“ESG is not an equity return factor in the traditional, academic sense”.…… “Nevertheless, ESG can be a very powerful theme in the portfolio management process in the years ahead.”
These are two key conclusions from a recent Research Affiliates article, Is ESG a Factor?
ESG investing is incorporating Environment, Social and Governance considerations into investment portfolios.
Research Affiliates conclude “that ESG does not need to be a factor for investors to achieve their ESG and performance goals.”
They also call for greater clarity around exactly what ESG is and what it is not.
“Currently, various stakeholders are sending a whole host of mixed messages. Investors, particularly fiduciaries, need education and alignment. If ESG remains a heterogeneous basket of claims, we will likely never see it fulfill its vast promise.”
Lastly, they believe ESG is likely to be a powerful theme for the new owners of capital, in particular woman and millennials. Increasingly investors will prioritise ESG in their portfolios in the years ahead.
In my view, it is a stretch to say ESG is an investment factor in the context of Factor Investing. Nevertheless, the active management of ESG considerations into the investment process has the potential to add value.
You can’t capture the benefits of ESG by just being an ESG investor. Capturing the benefits from ESG are harder to attain relative to implementing an equity factor strategy such as value or low volatility.
The risks, and therefore the rewards of ESG, are more company specific.
Therefore, it is not good enough to say one incorporates ESG into the investment management process to gain the benefits from ESG.
There is no specific ESG factor that can be “harvested” passively. The ESG value add comes from implementing successfully and having the ability to identify company specific ESG risks.
What Is a Factor?
Before we can determine if ESG is an investment factor we first need to establish what an investment factor is.
In short, factors are characteristics associated with long-term risk and return outcomes associated with investing into a group of securities.
The “market”, sharemarkets and fixed income markets are factors themselves (Market Factors). We know that over time we can expect to generate a return over cash, a premia over cash (premia), from investing in sharemarkets, credit markets (corporate debt), and longer-term fixed income securities (interest rate duration).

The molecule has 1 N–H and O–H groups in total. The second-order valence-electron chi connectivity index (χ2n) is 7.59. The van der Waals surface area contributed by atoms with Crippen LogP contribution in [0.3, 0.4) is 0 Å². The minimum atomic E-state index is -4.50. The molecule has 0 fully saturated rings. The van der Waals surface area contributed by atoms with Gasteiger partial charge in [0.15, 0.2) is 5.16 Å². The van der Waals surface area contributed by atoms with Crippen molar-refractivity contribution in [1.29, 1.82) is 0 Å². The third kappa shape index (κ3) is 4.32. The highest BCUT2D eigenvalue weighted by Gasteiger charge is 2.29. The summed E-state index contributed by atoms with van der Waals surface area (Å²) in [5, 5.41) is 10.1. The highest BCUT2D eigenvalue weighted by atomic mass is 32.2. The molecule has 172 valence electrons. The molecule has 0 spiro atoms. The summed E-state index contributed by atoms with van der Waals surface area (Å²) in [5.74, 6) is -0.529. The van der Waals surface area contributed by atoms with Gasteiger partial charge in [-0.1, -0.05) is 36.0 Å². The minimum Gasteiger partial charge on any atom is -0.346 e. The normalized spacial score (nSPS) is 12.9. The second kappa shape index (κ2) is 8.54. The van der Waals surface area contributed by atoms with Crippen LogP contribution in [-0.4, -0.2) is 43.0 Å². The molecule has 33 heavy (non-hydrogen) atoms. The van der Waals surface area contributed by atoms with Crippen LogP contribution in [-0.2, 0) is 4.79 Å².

Within markets there are also investment factors, which have been shown to deliver a premia (excess return adjusted for risk) over the “market factors” identified above.
The most common of these investment factors, and one receiving a lot of media attention currently, is the value factor. There are other well know and academically supported factors, including momentum, carry, quality, and low volatility. Investment factors are also known as Premias or Style Premia.
To be considered a robust investment factor, it is generally considered their needs to be support from an economic perspective or there is a behavioural-based explanation for the factor.
Research Affiliates have their own framework on determining the robustness of a Factor, which can be found here.
The Evidence – Is ESG an investment Factor?
To determine if ESG is a factor, Research Affiliates maintain it should satisfy the following three critical requirements, it should be:
- grounded in a long and deep academic literature;
- robust across definitions; and
- robust across geographies.
The common factors of value, momentum, and low beta have been thoroughly researched and have a track record spanning several decades, as Research Affiliates conclude “very little debate currently exists regarding their robustness.”
In reviewing the academic literature on ESG, Research Affiliates find little agreement on the robust of generating excess returns. (Their article provides a good source of academic ESG research for those interested.)
In their view ESG is not an equity return factor in the traditional academic sense.